On the bailout of the US auto makers

Damn, they sure do sound noble, don’t they? “We can’t bail out the auto makers unless they gave us a plan.” Lovely. “They shouldn’t ask the tax payers to pay for their mistakes.” Uh huh. “Look at those executives flying to meet with us in private jets.” Ducky.

Am I missing something? Didn’t they just give a bunch of Wall Street tycoons a trillion bucks? With no plan for how they were to spend it? With no oversight over what happens to it? With nothing to discourage the bankers who caused the problems from keeping–or even raising–their own saleries, with this money coming from taxpayers?

So, what’s the difference (aside from the obvious: Wall Street got a whole lot more than the auto companies are asking for).

OHHHH! I get it. It’s CODE! They’re telling the automakers, and especially the UAW: Get back everything from those damned workers that might give them the illusion they can have a reasonable living standard. They have the nerve to be earning a living wage! Some of them have a form of health care (poor, if you examine it, but still something). And, you know, there are even a few of them whose homes still aren’t in foreclosure, in spite of the best efforts of Wall Street and their own union.

So, yeah, everything Wall Street wants, but if big auto wants help, it damned well better shove those auto workers back down to the level they were at before they were unionized!

I feel all warm and fuzzy about President-elect Obama. Yeah. Right.


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0 thoughts on “On the bailout of the US auto makers”

  1. You know that when lending freezes up, it affects everybody down to the farmer wanting to borrow against his harvest. I’m not sure how this will play out, but I really don’t see what choice they had but to rescue the banks somehow; our entire economic system will fall to bits if public confidence completely fails; maybe that would be a good thing, but it would sure kill most of us.

  2. Re: Mia –

    The point isn’t whether or not to rescue the banks, it’s whether or not to use rescue the auto-companies and, in doing so, how to protect the workers who actually have living wages and good benefits.

  3. I wouldn’t say we disagree about the financial bailout. Any lending institution that wanted a handout should have been taken over by the government. Credit default swaps were a horrible idea, and the executives at those institutions should not get a parachute. That’s the other side of the whole responsibility coin. You get paid the big bucks, but you take the big falls.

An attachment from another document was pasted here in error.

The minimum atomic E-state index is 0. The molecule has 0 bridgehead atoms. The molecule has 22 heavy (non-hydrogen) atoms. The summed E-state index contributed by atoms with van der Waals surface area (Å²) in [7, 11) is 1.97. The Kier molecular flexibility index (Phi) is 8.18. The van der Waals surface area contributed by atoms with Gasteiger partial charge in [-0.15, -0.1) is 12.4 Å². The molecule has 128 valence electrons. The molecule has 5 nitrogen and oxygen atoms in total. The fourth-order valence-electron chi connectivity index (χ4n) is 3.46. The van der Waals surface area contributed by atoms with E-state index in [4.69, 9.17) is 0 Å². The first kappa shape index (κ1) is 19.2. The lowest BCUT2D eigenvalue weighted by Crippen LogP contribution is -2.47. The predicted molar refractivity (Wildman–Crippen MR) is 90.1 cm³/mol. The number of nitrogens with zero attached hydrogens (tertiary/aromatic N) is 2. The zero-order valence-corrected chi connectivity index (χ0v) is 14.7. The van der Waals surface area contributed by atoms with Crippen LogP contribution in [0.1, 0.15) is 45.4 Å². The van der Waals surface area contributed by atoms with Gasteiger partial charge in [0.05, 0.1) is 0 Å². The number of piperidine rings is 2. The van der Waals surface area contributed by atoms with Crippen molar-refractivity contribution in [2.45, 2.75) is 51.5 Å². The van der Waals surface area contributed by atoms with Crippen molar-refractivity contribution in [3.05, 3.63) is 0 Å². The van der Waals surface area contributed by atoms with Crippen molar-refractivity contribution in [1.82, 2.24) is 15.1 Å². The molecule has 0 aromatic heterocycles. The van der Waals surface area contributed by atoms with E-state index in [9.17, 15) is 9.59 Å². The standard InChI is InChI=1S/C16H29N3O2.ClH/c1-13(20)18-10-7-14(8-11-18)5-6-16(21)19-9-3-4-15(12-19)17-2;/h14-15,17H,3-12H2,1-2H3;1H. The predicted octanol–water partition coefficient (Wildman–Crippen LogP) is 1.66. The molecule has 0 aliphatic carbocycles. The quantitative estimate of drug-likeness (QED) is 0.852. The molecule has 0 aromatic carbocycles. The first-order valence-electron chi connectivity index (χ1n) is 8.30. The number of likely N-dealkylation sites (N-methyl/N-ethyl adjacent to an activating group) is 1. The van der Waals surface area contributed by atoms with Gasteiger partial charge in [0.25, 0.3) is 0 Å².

There is no really good solution for this. If the government takes over the business it sends the message that the government can, and will, any time it wants to. That’s not good for inspiring innovation or hard work. I don’t know if the government running the business would straighten any thing out either. There’s just too many problems with the system right now, and most of them have to do with wealth being concentrated into very few places. I’ve heard the stock market described as a place only the very rich can win, much a like a poker table where some of the players have huge stacks of chips and others have very few. There’s no way for the low stacks to win, the big chip holders dictate the stakes. That makes the stock market too easy to manipulate, and quite open to collusion.

    The automakers though: I find that to be an entirely different can of worms. Domestic automakers have not made good decisions for the past 20 years. Unions have not helped, which I know you’ll disagree with, but that’s fine. We just disagree on the essential goodness of unions, and agree on the lack of essential goodness in government. There has come to be a fundamental belief that everyone should be able to put in the same amount of effort and receive the exact same results for that effort. That everyone should be able to work 40 hours a week and save up plenty of money to retire.

    Has anyone thought how out of proportion retirement has become? People expect to spend the first 16-18 years of their life as social parasites, which is accepted practice for us in this society. Most children contribute nothing tangible to their household. Which is not to say they are worthless, but they are whole and away consumers and not producers. People spend maybe 20-30 years working, at the end of which they expect to retire and live another 15-20 years at the least. How has it come to be a social norm for 20-30 years of work to balance out 31-38 years of not working? That is our essential problem. People don’t understand that retirement has gotten out of hand. You either have to live well beneath what you make for the working portion of your life to then live that same way once you retire, or you have to make extreme amounts of money. Enough that you would find it hard to spend it all. Investments are gambles, and you don’t have the most chips on the table.

    This turned into a longer comment than I wanted, but…I had a lot to say. Really enjoy your blogs, and your books.

  4. I work in the automotive industry and I don’t get the bailout. If people don’t buy cars because they can’t get a loan then the Big 3 won’t make as many cars. If they don’t make as many cars they are going to idle plants or lay off workers. And they won’t buy as many parts so their suppliers (who are also hemorrhaging cash) will go through the same thing. I don’t see how giving the industry cash/grants/loans will make that better if people aren’t buying cars.

    As for the “code”, you are correct that there is a more subtle message, but it is not “screw the workers”. The automotive industry was on track to hybrid cars and greater fuel efficiency a decade ago. Then Bush and the Republicans took over and the Big 3 abandoned everything and geared up SUVs, letting Toyota take a huge lead in hybrid tech so that now US companies are licensing it from them because they are so far behind. The code is that they need to do what is right instead of making themselves rich.